Archaeological and Anthropological Sciences

, Volume 2, Issue 2, pp 99–105

New data and new issues for the study of origin of rice agriculture in China

Original Paper

DOI: 10.1007/s12520-010-0028-x

Cite this article as:
Zhao, Z. Archaeol Anthropol Sci (2010) 2: 99. doi:10.1007/s12520-010-0028-x

Abstract

China was one of the major centers for the origin of agriculture in the world. The origins of agriculture in China, especially the origin of rice agriculture, made a significant contribution not only to the occurrence of Chinese civilization but also to the development of world history. Recently, the study on the origin of rice agriculture has attracted the attention of the academic community due to the dramatic development of archaeobotanical research in China. In recent years, the flotation technique has widely implemented in archaeological excavations in China. As the result, a tremendous amount of plant remains have been recovered from archaeological sites, including those much related to the study of early rice agriculture. The new data provide direct archaeological evidence for, and raise some new issues about, the origin of rice agriculture in China. For example, the rice remains from the Shangshan site, dated to ca. 10,000 cal. B.P., suggest the beginning of rice cultivation regardless of whether that rice was domesticated or not. The quantitative analysis of plant remains recovered by floatation from the Jiahu site, dated to ca. 8,000 cal. B.P., revealed that the subsistence of the Jiahu people mainly relied on fishing/hunting/gathering, while the products of rice cultivation and animal husbandry were only a supplement to their diet. The ongoing excavation, with floatation and water-sieving, at the Tianluoshan site, dated to 6,000 to 7,000 cal. B.P., suggests that rice farming, though important, was only part of a broader subsistence pattern of the Hemudu Culture, and rice domestication culminated after 6,500 B.P and the beginning of rice domestication remain unclear.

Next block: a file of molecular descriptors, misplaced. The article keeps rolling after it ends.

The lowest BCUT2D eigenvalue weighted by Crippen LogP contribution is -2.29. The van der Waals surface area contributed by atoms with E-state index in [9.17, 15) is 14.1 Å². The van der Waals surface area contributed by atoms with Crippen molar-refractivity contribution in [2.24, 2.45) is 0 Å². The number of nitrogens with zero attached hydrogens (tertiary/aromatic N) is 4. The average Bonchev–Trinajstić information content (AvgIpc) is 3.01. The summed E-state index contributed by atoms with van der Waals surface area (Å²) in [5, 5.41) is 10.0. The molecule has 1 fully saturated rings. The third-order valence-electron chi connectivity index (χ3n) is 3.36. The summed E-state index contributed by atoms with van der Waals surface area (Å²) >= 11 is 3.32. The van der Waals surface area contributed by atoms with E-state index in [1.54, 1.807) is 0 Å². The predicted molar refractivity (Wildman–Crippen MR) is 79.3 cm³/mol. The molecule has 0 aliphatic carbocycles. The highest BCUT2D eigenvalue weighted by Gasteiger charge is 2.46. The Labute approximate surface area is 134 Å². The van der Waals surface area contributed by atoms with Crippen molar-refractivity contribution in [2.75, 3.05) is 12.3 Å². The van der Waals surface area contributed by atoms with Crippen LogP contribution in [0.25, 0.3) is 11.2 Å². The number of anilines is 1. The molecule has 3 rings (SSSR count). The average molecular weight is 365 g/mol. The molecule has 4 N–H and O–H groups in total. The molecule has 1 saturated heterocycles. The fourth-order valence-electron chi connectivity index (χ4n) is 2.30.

Keywords

Rice agricultureChinaArchaeobotanical research

Copyright information

© Springer-Verlag 2010

Authors and Affiliations

  1. 1.Institute of ArchaeologyChinese Academy of Social SciencesBeijingChina